The Environmental Protection Agency (EPA) has issued a final rule (noticed via 82 FR 3641) that requires electronic reporting and recordkeeping by manufacturers and processors (including importers) of certain nanoscale chemical substances that are intended for commercial use. EPA derives this authority from the Toxic Substances Control Act (TSCA; 15 U.S.C. 2601 et seq.), specifically its authority to report and retain information on toxic substances (15 U.S.C. 2607, 40 CFR 704). The purpose of this new rule is to compile an inventory of chemical substances at the nanoscale level that are produced for commercial uses. The EPA does not presuppose that these substances pose any specific harm to human health or the environment. Instead, tracking these materials will inform the EPA if additional action under TSCA is necessary. The EPA states that the intention of the new ruling is not to define what is a nanomaterial, but rather to use important characteristics of nanomaterials to identify what qualifies a chemical substance or mixture for reporting.
This new rule applies to manufacturers and processors who are actively producing or importing “discrete” nanoscale chemical substances, as well as those who intend to produce or import such materials. A reportable material must first be considered a “chemical substance,” as previously defined by TSCA (15 U.S.C. 2602(2)), and also be:
- Solid at standard temperature and pressure (25 degrees Celsius and 1 atmospheric pressure); and
- Manufactured or processed:
- In a form where any particles are nanoscale size (1 – 100 nanometer (nm). These include nanoparticles that comprise agglomerates as well as aggregates; and
- To exhibit unique and novel properties because of its size. Nanoscale substances have different chemical, stability, and reactivity characteristics than substances at the bulk scale (sizes greater than 100 nm). Consequently, if the substance fits the specified size range, yet does not have a size-dependent property that differs from that at the bulk scale, then the substance is not classified, according to the new rule, as reportable nanoscale material.
To be defined as a “discrete” form of a previously-reportable chemical substance, the substance must differ from the previous substance in one or more of the following ways:
- Any one or combination of:
- A modification to at least one property of particular interest for health and human safety evaluation including: zeta potential, specific surface area, dispersion stability, or surface reactivity;
- A change in mean particle size greater than 7 times the standard deviation of the measured values (± 7 times the standard deviation); or
- A change to the manufacturing process that effects one or both of the following:
- A change in size; or
- A change in the substance’s properties as listed above;
- The new substance has a different shape; or
- The previously-reportable chemical substance is coated with another, different chemical substance or mixture.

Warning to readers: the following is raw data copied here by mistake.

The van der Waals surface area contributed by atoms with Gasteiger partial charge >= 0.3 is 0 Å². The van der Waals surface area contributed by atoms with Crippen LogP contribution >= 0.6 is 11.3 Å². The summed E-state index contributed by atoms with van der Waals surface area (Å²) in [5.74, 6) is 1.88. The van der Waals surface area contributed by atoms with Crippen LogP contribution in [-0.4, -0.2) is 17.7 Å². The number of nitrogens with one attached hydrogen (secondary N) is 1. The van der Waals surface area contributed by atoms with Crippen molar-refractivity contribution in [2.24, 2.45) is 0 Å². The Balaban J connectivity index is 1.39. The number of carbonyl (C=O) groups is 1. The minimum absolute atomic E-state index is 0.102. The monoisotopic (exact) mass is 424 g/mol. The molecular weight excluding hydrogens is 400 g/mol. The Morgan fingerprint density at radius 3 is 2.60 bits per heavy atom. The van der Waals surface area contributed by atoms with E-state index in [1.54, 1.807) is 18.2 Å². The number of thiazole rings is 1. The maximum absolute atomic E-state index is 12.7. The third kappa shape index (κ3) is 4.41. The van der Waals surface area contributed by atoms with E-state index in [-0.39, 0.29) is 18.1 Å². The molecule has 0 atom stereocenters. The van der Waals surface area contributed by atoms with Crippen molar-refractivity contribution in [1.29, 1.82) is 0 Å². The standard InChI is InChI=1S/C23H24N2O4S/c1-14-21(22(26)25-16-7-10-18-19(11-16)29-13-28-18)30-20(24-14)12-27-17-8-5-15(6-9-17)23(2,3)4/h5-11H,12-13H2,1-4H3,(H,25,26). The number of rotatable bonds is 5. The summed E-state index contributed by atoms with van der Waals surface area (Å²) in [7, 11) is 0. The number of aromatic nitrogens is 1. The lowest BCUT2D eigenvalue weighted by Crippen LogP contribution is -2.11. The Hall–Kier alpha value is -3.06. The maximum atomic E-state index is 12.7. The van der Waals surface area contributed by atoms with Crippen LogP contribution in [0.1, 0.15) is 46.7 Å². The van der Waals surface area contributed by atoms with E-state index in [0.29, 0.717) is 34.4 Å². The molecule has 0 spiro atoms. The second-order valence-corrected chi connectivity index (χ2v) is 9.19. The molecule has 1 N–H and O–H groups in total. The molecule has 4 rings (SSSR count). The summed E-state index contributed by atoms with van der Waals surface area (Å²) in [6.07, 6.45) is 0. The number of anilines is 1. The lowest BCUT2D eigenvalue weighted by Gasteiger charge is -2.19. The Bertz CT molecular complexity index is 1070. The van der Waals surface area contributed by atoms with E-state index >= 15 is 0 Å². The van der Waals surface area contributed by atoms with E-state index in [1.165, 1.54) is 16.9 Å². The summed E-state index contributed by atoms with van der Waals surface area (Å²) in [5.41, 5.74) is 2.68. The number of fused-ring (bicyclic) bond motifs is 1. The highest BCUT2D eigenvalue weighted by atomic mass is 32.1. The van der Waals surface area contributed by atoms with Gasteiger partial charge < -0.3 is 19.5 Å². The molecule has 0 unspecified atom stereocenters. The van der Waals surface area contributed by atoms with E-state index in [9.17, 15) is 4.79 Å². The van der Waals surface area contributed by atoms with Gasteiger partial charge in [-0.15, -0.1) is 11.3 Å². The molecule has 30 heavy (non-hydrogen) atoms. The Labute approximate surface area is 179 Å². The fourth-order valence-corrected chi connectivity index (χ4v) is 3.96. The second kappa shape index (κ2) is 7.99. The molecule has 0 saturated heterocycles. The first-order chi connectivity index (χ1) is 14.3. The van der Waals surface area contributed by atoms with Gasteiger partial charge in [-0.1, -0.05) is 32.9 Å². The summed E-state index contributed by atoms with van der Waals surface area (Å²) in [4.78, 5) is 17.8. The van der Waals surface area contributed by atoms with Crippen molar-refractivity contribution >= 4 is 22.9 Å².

Both engineered and naturally occurring discrete nanoscale materials are subject to this rule.
The rule exempts from reporting certain substances and actors.
Excluded substances include:
- By-products (unintended products or side-products that are also nanoscale), which are not intended to be made commercially available;
- Those materials that comprise less than 1% by weight of the article or compound with which the nanoscale substance is incorporated or surface-associated;
- Certain biological materials;
- Inorganic substances that separate completely in water to form ions that are smaller than 1 nm, because they do not exhibit new size-dependent properties; and
- Nanoscale chemical substances to be used as pesticides (as defined in the Federal Insecticide, Fungicide, and Rodenticide Act (7 U.S.C. 136 et seq.), or as a food, food additive, drug, cosmetic or device (as defined in the Federal Food, Drug, and Cosmetic Act (21 U.S.C. 301 et seq.)).
Excluded actors include:
- Research and development entities producing small quantities of discrete chemical substances;
- Entities that have previously submitted a notice under TSCA section 5 to EPA for a reportable chemical substance on or after January 1, 2005, except in the event that a new discrete form of the reportable nanoscale chemical substance has been or is intended to be manufactured or produced. The purpose of this specific exemption is to avoid duplicative reporting; and
- “Small” manufacturers or processors, defined as a company with sales of less than $11 million per year.
Reporting Timeline and Methods
Reporting entities should submit information, as required by previous regulation (40 CFR 704.11), using the EPA Central Data Exchange (CDX) portal, which was established originally under TSCA (40 CFR 704.20(e)).
If an entity is already generating a reportable material, then its production must be reported to EPA within one year of the final effective date of the rule. Companies intending to produce new reportable materials are required to file their report at least 135 days before beginning or within 30 days of having begun the manufacture or process.
EPA will make available the non-confidential information reported under the new rule through their database portal, which is located at ChemView; the agency does not intend to use information reported under this rule to publish an official separate database/inventory for nanomaterials. Entities may claim confidentiality through established EPA processes (40 CFR 704.7).